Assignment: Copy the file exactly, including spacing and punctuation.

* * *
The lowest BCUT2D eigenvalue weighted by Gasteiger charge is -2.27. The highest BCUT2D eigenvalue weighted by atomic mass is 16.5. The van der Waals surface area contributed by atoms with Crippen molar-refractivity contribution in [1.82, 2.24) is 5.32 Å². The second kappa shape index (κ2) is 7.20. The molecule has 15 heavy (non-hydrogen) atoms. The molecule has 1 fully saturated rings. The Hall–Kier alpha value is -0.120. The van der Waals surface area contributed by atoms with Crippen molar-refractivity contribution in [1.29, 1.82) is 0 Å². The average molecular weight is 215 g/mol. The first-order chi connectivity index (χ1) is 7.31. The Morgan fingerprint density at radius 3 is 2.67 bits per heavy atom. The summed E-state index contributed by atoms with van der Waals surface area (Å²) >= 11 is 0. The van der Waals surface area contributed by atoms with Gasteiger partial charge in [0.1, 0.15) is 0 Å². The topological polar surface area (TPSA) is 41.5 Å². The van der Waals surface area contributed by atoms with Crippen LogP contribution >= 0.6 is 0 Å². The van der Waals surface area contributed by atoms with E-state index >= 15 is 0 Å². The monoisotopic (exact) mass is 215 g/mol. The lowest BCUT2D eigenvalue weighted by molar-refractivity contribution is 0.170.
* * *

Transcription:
The lowest BCUT2D eigenvalue weighted by Gasteiger charge is -2.27. The highest BCUT2D eigenvalue weighted by atomic mass is 16.5. The van der Waals surface area contributed by atoms with Crippen molar-refractivity contribution in [1.82, 2.24) is 5.32 Å². The second kappa shape index (κ2) is 7.20. The molecule has 15 heavy (non-hydrogen) atoms. The molecule has 1 fully saturated rings. The Hall–Kier alpha value is -0.120. The van der Waals surface area contributed by atoms with Crippen molar-refractivity contribution in [1.29, 1.82) is 0 Å². The average molecular weight is 215 g/mol. The first-order chi connectivity index (χ1) is 7.31. The Morgan fingerprint density at radius 3 is 2.67 bits per heavy atom. The summed E-state index contributed by atoms with van der Waals surface area (Å²) >= 11 is 0. The van der Waals surface area contributed by atoms with Gasteiger partial charge in [0.1, 0.15) is 0 Å². The topological polar surface area (TPSA) is 41.5 Å². The van der Waals surface area contributed by atoms with Crippen LogP contribution >= 0.6 is 0 Å². The van der Waals surface area contributed by atoms with E-state index >= 15 is 0 Å². The monoisotopic (exact) mass is 215 g/mol. The lowest BCUT2D eigenvalue weighted by molar-refractivity contribution is 0.170.